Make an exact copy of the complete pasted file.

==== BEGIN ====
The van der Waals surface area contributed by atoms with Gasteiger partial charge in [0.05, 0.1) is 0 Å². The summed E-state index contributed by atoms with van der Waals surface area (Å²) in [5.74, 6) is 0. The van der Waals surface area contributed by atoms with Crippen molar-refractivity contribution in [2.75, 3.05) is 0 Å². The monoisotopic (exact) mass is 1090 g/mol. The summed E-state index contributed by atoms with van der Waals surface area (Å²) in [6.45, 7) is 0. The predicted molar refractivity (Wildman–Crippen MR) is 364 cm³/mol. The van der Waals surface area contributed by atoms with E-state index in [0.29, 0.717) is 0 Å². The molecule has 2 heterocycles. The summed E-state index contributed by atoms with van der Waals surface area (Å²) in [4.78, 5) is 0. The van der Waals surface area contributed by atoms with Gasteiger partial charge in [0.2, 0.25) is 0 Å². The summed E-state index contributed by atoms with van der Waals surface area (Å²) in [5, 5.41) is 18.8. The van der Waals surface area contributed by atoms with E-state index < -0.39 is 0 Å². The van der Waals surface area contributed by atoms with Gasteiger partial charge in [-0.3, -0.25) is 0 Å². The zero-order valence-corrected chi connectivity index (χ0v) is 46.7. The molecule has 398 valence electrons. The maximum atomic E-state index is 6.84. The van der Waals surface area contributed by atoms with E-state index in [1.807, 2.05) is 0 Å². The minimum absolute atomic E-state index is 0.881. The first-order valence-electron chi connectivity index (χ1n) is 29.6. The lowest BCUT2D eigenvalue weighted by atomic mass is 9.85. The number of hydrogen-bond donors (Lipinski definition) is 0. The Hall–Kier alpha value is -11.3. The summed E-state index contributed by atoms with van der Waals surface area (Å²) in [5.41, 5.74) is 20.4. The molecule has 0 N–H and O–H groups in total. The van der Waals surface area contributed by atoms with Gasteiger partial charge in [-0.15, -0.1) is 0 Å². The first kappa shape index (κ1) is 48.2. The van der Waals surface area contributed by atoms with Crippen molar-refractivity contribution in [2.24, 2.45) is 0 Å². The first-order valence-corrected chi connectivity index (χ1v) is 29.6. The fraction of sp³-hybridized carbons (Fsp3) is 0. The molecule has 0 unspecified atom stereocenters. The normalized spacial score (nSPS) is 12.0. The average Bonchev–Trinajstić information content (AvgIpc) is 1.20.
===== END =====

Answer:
The van der Waals surface area contributed by atoms with Gasteiger partial charge in [0.05, 0.1) is 0 Å². The summed E-state index contributed by atoms with van der Waals surface area (Å²) in [5.74, 6) is 0. The van der Waals surface area contributed by atoms with Crippen molar-refractivity contribution in [2.75, 3.05) is 0 Å². The monoisotopic (exact) mass is 1090 g/mol. The summed E-state index contributed by atoms with van der Waals surface area (Å²) in [6.45, 7) is 0. The predicted molar refractivity (Wildman–Crippen MR) is 364 cm³/mol. The van der Waals surface area contributed by atoms with E-state index in [0.29, 0.717) is 0 Å². The molecule has 2 heterocycles. The summed E-state index contributed by atoms with van der Waals surface area (Å²) in [4.78, 5) is 0. The van der Waals surface area contributed by atoms with Gasteiger partial charge in [0.2, 0.25) is 0 Å². The summed E-state index contributed by atoms with van der Waals surface area (Å²) in [5, 5.41) is 18.8. The van der Waals surface area contributed by atoms with E-state index < -0.39 is 0 Å². The van der Waals surface area contributed by atoms with Gasteiger partial charge in [-0.3, -0.25) is 0 Å². The zero-order valence-corrected chi connectivity index (χ0v) is 46.7. The molecule has 398 valence electrons. The maximum atomic E-state index is 6.84. The van der Waals surface area contributed by atoms with E-state index in [1.807, 2.05) is 0 Å². The minimum absolute atomic E-state index is 0.881. The first-order valence-electron chi connectivity index (χ1n) is 29.6. The lowest BCUT2D eigenvalue weighted by atomic mass is 9.85. The number of hydrogen-bond donors (Lipinski definition) is 0. The Hall–Kier alpha value is -11.3. The summed E-state index contributed by atoms with van der Waals surface area (Å²) in [5.41, 5.74) is 20.4. The molecule has 0 N–H and O–H groups in total. The van der Waals surface area contributed by atoms with Gasteiger partial charge in [-0.15, -0.1) is 0 Å². The first kappa shape index (κ1) is 48.2. The van der Waals surface area contributed by atoms with Crippen molar-refractivity contribution in [2.24, 2.45) is 0 Å². The first-order valence-corrected chi connectivity index (χ1v) is 29.6. The fraction of sp³-hybridized carbons (Fsp3) is 0. The molecule has 0 unspecified atom stereocenters. The normalized spacial score (nSPS) is 12.0. The average Bonchev–Trinajstić information content (AvgIpc) is 1.20.